Special-ed schools’ challenges offer glimpse into state’s funding burden

The editorial“A modest proposal for taxing nonprofits” hinted at a significant problem that should be addressed.

The fact is that municipalities have overcommitted to very generous wages and benefits for their employees that they can’t afford. As the executive director of the Massachusetts Association of 766 Approved Private Schools, a statewide association of approved private special-education schools under Chapter 766, I am acutely aware that our member schools subsidize the cost of educating more than 5,000 public students with severe disabilities. This totals an average of $16 million a year in private funds.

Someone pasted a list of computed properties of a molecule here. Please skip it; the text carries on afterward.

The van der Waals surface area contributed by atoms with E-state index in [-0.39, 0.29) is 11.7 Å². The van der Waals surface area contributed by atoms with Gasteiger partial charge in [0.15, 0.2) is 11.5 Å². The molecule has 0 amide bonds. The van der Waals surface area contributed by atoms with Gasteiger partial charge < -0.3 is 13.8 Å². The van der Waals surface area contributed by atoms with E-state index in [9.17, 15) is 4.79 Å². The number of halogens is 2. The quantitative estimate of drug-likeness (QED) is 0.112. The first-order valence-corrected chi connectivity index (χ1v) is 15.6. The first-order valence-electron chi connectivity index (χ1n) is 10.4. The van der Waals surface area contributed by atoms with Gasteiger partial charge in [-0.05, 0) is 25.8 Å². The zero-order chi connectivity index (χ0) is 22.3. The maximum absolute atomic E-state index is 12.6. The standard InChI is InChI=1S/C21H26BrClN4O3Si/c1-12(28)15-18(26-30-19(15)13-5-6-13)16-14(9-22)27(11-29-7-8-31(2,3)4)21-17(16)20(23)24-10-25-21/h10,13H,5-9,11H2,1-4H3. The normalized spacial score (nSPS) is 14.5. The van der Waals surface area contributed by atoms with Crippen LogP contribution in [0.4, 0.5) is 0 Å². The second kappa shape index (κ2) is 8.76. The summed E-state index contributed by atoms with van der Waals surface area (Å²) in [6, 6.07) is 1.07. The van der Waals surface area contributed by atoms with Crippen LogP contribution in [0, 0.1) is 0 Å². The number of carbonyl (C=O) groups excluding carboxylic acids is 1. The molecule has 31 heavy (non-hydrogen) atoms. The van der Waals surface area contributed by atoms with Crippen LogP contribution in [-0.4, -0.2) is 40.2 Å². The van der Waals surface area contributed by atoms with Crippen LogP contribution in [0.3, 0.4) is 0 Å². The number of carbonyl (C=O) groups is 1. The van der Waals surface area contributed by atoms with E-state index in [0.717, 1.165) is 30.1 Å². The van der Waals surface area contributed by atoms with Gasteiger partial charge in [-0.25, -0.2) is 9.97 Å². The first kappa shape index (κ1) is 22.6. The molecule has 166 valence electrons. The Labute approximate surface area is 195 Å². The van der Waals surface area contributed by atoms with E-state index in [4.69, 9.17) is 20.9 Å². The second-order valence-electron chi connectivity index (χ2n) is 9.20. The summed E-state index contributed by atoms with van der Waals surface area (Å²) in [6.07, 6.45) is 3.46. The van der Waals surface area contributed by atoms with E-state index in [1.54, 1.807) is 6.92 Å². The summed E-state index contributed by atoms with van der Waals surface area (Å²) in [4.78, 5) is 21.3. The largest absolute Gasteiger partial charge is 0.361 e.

Our members can’t compete with the generous wages and benefits of public schools. Our teachers make, on average, about $23,000 less than public school teachers and work a month longer. When adjusted for the difference in the length of the school year, the salary gap is about $34,000.

Our member schools struggle to provide meager retirement plans for their staff, while municipal employees enjoy unlimited defined benefit pension plans in which participants never have to worry about outliving their retirement savings.

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According to the Massachusetts Taxpayers Foundation, municipalities have committed themselves to more than $40 billion in unfunded pension and post-retirement health insurance liabilities. Shouldn’t municipalities be required to manage their own finances before nonprofits are asked to bail them out?

James V. Major


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